For many, there’s still a stigma associated with psychoanalysis, and the Catholic Church was slow to accept the idea. Still, while New Yorkers may stereotypically chatter about their therapists, the porteños of Buenos Aires can match or surpass them—in the Argentine capital, psychoanalysis and other therapies are not for the upper and upper-middle classes alone. Once, during registration time at the Universidad de Buenos Aires medical school, I saw a flurry of flyers offering psychoanalysis and psychotherapy with UBA professionals—the first session free—for individuals, couples, and groups. Subte handouts may declare that “Asking for help is the start of solving the problem” and tempt commuters with “unlimited sessions.”

Francis had his therapy during the dictatorship of the “Proceso” but, at the turn of the century, the therapy obsession was at least partly a function of economic crisis, and even the former corralito banking restrictions have been interpreted in this context. In an early 2002 interview with National Public Radio’s Martin Kaste, a Freudian psychiatrist argued that “Money has a certain symbolic equivalence to the penis. People put their money in the bank, but at the moment they want to withdraw it they lose their money, so this produces a castration anxiety.”
"Tango therapy" may be an option - Francis was a dancer in his youth.
Another claimed that “sexual desire has also been caught in the corralito—men worry about lack of desire and premature ejaculation, and women are unable to have orgasms.” The 2002 Festival de Tango even included a session on Tango de Autoayuda (Self-Help Tango). Meanwhile, angry real-estate brokers picketed the residence of caretaker President Eduardo Duhalde—himself a former realtor—but not necessarily in hope of any relief for a frozen real-estate market. Rather, proclaimed one protestor, “This turned into our therapy, a place to set our anguish free.”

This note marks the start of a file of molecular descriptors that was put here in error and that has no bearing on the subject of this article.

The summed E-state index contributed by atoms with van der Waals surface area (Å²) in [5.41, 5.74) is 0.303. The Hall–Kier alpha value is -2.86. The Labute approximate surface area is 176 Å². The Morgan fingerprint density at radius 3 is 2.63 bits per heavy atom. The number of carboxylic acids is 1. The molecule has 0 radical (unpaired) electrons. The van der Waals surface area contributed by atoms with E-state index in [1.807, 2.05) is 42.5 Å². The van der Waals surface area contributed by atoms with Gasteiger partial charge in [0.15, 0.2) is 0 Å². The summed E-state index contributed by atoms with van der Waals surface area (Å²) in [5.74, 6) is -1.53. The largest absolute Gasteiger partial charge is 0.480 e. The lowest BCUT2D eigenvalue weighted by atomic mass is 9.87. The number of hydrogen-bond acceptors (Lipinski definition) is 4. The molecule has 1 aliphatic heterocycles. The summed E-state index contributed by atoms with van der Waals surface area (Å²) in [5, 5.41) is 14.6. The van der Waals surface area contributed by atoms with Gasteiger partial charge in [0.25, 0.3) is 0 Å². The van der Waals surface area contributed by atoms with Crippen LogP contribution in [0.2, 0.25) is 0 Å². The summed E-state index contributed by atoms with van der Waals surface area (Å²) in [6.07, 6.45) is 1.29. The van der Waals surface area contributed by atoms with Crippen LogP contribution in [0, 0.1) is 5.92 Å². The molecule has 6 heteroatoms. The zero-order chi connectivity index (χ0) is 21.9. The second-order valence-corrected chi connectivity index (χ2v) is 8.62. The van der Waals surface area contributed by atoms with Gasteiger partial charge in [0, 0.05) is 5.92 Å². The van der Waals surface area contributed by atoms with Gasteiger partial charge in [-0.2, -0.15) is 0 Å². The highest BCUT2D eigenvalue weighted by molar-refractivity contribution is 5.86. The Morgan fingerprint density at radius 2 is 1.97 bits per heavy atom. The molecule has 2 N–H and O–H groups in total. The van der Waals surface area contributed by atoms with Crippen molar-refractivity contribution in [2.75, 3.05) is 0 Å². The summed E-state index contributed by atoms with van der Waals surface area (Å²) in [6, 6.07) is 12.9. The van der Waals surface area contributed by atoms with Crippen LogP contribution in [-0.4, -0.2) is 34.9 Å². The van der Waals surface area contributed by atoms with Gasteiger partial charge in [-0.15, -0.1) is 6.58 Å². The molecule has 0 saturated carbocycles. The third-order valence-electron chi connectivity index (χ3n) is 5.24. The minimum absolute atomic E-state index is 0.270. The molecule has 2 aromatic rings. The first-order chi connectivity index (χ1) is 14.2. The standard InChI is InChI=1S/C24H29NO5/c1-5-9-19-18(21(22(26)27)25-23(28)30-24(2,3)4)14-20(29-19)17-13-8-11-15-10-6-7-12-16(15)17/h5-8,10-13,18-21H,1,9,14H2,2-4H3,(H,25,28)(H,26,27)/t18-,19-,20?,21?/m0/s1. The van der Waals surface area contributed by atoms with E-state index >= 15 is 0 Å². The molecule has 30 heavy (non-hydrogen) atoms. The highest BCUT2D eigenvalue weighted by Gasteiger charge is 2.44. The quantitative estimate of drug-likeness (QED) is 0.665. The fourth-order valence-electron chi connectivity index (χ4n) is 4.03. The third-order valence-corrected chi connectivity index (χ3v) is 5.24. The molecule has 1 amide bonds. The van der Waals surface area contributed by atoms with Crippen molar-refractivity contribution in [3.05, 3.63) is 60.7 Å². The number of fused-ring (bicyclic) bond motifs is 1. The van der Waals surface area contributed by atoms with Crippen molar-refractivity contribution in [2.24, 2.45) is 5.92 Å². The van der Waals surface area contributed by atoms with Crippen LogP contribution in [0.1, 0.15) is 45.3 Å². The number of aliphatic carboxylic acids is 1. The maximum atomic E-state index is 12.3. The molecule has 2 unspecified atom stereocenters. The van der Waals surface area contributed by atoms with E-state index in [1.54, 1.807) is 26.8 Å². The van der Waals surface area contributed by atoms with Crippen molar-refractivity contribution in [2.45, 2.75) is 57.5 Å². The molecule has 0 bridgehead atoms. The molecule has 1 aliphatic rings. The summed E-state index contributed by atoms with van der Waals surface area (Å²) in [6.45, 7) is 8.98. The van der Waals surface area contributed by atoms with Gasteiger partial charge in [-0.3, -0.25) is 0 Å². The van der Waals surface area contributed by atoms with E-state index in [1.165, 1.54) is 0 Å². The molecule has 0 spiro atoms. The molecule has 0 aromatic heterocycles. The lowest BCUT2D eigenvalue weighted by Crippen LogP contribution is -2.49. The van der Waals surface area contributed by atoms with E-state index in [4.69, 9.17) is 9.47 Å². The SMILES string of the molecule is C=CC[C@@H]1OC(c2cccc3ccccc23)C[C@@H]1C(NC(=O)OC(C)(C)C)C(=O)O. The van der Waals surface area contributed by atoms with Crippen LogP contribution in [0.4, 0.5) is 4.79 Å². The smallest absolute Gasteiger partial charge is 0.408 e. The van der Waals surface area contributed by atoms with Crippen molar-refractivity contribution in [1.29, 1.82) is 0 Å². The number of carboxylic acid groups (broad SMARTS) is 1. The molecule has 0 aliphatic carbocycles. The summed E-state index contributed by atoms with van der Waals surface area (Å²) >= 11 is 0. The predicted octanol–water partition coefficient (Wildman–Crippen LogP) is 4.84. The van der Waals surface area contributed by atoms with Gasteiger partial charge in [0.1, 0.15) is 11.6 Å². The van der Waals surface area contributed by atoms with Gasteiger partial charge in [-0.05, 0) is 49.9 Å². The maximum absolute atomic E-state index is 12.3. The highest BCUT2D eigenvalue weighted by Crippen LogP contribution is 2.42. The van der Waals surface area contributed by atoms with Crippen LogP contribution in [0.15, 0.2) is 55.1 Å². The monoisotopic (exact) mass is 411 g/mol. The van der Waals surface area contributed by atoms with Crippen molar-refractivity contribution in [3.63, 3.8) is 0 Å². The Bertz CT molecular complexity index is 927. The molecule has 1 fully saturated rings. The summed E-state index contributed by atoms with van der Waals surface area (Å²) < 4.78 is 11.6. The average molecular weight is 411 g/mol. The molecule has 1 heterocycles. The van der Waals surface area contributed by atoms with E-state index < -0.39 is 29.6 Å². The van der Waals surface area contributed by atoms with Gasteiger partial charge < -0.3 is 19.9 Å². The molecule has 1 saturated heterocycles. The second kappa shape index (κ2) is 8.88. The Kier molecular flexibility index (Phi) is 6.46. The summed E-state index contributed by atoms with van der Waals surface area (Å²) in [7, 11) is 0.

Clients purchase their meds at Farmacia Villa Freud.
Therapy, though, is not just a function of recent times; it began with the 1930s arrival of Jewish refugees from Europe. Historian Mariano Ben Plotkin has chronicled this tale in Freud in the Pampas: the Emergence and Development of a Psychoanalytic Culture in Argentina (Stanford University Press, 2001). Many of Buenos Aires’s thousands of shrinks practice in Palermo’s so-called Villa Freud, where their clients can top off their meds at the Farmacia Villa Freud. One online magazine specializes in listings for professional office rentals, and even acting classes are often exercises in therapy.
In 2002, the Centro Cultural Borges paid Freud a month-long homage.
Institutions add to the therapeutic ambience. The Asociación Psicoanalítica Argentina once organized a month-long exhibition on “Psychoanalysis, Culture and Crisis” at the Centro Cultural Borges. The Museo de Psicología Experimental Horacio Piñeiro recounts the experimental efforts of an early-20th-century pioneer. Villa Freud’s everyday literary locus is Librería Paidós, an inconspicuous bookstore in a small shopping gallery, but the annual Feria del Libro always shows the latest in psychoanalytic scholarship.
Amateur and professional Freudians crowd the display at Buenos Aires's 2016 book fair.
In Argentine cinema, therapy is no less common than in Woody Allen films—in Rodolfo Durán’s 2007 comedy Terapias Alternativas (Alternative Therapies), an apathetic loner psychoanalyst winds up unexpectedly caring for his own son by a brief relationship and simultaneously sharing accommodations with a suicidal patient. Woody himself is a great favorite, for that matter; he once even suggested he might film in Buenos Aires.